Given Germany’s history, the opening of a military museum was bound to be controversial.
But even the design of the newly-revamped building opening on Saturday in Dresden is raising eyebrows. The work of acclaimed US architect Daniel Libeskind, it features a massive wedge of steel, glass and concrete that cuts through the facade. Clearly, this is no ordinary visitor attraction.
Museum Director Colonel Matthias Rogg said the focus, unlike other military museums, is on “the human being. The human as a perpetrator, as a victim or just as a spectator of violent actions.”
Making a conscious effort not to glorify war, the museum tells its story through the ages right up to the current conflict in Afghanistan. One of the exhibits is a German jeep damaged there in an attack in which three soldiers were injured. Some say not enough is made of the Holocaust. Others argue that some exhibits are too brutal.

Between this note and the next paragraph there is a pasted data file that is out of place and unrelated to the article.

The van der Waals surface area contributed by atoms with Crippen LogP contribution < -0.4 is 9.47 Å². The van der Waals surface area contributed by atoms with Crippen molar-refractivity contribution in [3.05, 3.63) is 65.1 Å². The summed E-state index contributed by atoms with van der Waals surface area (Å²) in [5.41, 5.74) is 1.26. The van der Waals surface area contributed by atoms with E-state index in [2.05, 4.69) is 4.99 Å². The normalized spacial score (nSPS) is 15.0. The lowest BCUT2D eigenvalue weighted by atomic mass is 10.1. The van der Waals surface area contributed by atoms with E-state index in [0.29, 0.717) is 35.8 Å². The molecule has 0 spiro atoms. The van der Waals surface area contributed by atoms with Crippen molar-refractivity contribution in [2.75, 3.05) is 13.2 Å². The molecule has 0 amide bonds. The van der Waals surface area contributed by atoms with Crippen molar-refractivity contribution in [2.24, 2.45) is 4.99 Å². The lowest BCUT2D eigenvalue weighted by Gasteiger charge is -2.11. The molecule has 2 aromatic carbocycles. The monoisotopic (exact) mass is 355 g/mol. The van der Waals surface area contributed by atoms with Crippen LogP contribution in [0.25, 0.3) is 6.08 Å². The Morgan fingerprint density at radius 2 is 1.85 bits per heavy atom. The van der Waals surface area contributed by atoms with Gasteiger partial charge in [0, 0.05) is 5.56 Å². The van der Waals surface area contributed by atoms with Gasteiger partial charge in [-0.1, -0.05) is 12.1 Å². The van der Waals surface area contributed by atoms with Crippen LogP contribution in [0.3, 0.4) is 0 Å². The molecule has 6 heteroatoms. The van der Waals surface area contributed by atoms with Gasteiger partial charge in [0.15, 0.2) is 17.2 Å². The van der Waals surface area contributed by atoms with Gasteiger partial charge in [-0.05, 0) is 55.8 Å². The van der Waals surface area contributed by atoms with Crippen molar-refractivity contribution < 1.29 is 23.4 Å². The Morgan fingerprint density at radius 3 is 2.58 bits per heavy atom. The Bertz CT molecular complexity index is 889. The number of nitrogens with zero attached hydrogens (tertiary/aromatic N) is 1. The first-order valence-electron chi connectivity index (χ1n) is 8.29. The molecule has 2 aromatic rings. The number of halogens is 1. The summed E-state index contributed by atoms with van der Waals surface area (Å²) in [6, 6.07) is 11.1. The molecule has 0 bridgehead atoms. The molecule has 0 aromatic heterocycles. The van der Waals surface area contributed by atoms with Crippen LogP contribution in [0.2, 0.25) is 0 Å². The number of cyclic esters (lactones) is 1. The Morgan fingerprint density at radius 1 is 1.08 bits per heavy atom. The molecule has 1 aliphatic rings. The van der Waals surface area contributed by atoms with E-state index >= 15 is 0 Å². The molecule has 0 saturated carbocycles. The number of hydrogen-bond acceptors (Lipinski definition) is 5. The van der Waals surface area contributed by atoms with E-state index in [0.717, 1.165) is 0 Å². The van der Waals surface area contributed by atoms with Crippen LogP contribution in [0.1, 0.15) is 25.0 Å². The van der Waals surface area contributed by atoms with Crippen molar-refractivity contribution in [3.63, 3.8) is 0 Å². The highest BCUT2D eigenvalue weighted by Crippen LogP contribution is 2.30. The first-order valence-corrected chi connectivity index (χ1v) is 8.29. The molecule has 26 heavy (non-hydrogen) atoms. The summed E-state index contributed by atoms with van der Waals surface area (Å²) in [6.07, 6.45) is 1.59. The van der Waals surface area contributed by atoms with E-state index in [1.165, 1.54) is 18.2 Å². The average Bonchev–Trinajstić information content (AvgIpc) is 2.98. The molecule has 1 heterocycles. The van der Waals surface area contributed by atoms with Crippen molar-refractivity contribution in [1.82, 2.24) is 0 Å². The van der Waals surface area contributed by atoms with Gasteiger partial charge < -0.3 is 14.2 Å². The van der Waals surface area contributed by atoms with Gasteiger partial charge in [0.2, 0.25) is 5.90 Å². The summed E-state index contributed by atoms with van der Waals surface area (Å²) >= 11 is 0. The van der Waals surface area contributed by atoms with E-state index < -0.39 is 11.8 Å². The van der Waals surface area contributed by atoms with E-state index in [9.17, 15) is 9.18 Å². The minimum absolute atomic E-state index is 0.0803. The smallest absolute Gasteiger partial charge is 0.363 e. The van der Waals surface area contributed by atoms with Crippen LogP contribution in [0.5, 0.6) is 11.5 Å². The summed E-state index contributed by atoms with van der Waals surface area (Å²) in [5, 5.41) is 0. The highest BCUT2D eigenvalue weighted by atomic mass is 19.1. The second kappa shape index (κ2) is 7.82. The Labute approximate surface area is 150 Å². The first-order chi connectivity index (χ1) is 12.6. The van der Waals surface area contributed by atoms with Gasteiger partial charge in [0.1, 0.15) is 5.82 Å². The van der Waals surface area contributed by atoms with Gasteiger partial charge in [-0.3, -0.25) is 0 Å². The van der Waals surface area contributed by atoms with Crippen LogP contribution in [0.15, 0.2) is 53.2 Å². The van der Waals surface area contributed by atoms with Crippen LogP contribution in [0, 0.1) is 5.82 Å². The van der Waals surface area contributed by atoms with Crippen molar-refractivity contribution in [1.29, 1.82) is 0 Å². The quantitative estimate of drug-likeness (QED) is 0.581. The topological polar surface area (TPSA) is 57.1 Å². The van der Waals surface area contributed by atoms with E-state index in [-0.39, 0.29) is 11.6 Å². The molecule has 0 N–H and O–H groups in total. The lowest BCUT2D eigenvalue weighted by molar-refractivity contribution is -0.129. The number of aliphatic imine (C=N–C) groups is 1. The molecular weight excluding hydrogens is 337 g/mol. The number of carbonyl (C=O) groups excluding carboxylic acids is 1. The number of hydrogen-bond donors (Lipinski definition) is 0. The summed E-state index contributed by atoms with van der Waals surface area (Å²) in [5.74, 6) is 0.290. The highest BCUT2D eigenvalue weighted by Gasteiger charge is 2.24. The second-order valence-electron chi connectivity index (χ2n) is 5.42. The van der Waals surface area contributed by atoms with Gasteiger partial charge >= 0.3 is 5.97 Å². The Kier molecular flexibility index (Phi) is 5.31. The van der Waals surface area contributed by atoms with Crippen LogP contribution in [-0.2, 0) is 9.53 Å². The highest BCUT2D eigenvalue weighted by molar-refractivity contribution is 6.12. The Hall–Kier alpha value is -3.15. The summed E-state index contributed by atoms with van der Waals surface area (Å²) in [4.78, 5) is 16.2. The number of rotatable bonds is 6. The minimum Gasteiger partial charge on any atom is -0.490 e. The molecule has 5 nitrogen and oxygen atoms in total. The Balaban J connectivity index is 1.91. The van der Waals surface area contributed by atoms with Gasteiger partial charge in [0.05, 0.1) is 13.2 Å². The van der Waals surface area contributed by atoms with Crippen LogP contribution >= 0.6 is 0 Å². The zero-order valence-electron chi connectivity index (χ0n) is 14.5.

Bearing in mind its educational role, questions were asked as to whether the venue should feature cruel images of war, dying animals or humans in moving pictures, explained the museum’s Project Director Gorch Pieken. He said the conclusion was that it would be irresponsible not to show them “because otherwise you would leave this museum with the impression that war was something harmless.”
The horrors of nuclear warfare are highlighted at the museum by an art installation evoking the burned imprints of humans caused by an atomic atttack.